Indians are very fond of legumes. Several dozen species of them are grown in this country - these are mung beans, chickpeas, and all kinds of beans, lentils, peas and soybeans. The most popular bean dish is dal. It is a kind of soup or thick stew. A flatbread is served with the dal. There are also many options for cakes, depending on the composition of the dough and the method of preparation.
Indians living near bodies of water include fish in their diet. However, they do not distinguish between species. The fish is divided into large and small. When you come to a restaurant and ask for a fish dish, the waiter will only ask about the size. It is not customary in this country to distinguish by habitat (sea or river), by fat content or boneiness. This also shows the culture and traditions of India associated with vegetarianism.
Right hand rule
Indians eat with their hands, more precisely, with their right hand. In this regard, some original traditions of India, which are difficult for Europeans to perceive, have developed. Since the right hand is considered clean, and the left, respectively, unclean, they do the so-called dirty work with the left hand and eat with the right. The Indians put their hand in a handful and very deftly, without spilling a drop, pick up even very thin soup.
In major cities, there are European and Chinese restaurants that offer the appropriate cutlery, but the food there still has a hint of Indian. This is due to the aroma of spicy plants added to food. howIt is known that the best and fragrant spices are produced in India. It seems to Europeans that the Indians season their dishes so strongly that the taste of the main products is lost. Spicy herbs not only add a specific shade, but also act as preservatives. In hot climates, food spoils very quickly. Indians do not prepare food for the future and do not put it in the refrigerator after a meal, as we do. They throw away everything they don't eat.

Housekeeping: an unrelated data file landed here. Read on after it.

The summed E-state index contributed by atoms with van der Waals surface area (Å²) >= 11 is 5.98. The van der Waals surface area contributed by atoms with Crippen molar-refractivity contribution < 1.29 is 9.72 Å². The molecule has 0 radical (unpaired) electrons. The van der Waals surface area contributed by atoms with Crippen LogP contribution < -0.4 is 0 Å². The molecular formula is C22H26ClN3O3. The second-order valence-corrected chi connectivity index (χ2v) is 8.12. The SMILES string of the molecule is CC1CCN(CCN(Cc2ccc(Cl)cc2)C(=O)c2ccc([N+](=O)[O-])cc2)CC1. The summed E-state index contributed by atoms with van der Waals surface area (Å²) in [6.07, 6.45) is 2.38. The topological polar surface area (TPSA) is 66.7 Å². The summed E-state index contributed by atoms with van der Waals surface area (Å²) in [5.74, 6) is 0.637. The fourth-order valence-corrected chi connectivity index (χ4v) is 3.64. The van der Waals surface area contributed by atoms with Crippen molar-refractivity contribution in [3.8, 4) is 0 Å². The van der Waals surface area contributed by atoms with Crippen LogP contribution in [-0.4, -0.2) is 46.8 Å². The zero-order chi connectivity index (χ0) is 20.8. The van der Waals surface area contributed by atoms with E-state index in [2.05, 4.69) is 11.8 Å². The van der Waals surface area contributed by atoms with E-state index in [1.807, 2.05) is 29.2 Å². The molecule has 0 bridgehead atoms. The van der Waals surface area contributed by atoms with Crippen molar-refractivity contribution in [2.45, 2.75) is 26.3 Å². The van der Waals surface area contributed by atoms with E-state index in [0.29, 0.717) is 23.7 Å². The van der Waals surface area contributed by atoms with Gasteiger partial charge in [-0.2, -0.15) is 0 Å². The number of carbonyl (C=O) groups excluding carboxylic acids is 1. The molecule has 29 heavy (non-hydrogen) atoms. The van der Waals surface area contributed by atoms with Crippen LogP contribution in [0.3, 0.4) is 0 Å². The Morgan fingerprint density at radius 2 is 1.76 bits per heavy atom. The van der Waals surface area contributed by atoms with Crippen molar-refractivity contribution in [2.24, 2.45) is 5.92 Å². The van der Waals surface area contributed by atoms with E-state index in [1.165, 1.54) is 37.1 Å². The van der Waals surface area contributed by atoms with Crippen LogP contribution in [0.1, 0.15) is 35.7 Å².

The right hand rule is strictly observed by the Indians at the present time. When going to India, a European should be aware of this, and try not to offend the locals by offering treats with his left hand, and taking or giving money with his right. In general, Indians do not like to be touched by hands. They consider hugging, patting on the shoulder and other physical contacts in public places a manifestation of bad manners and rudeness.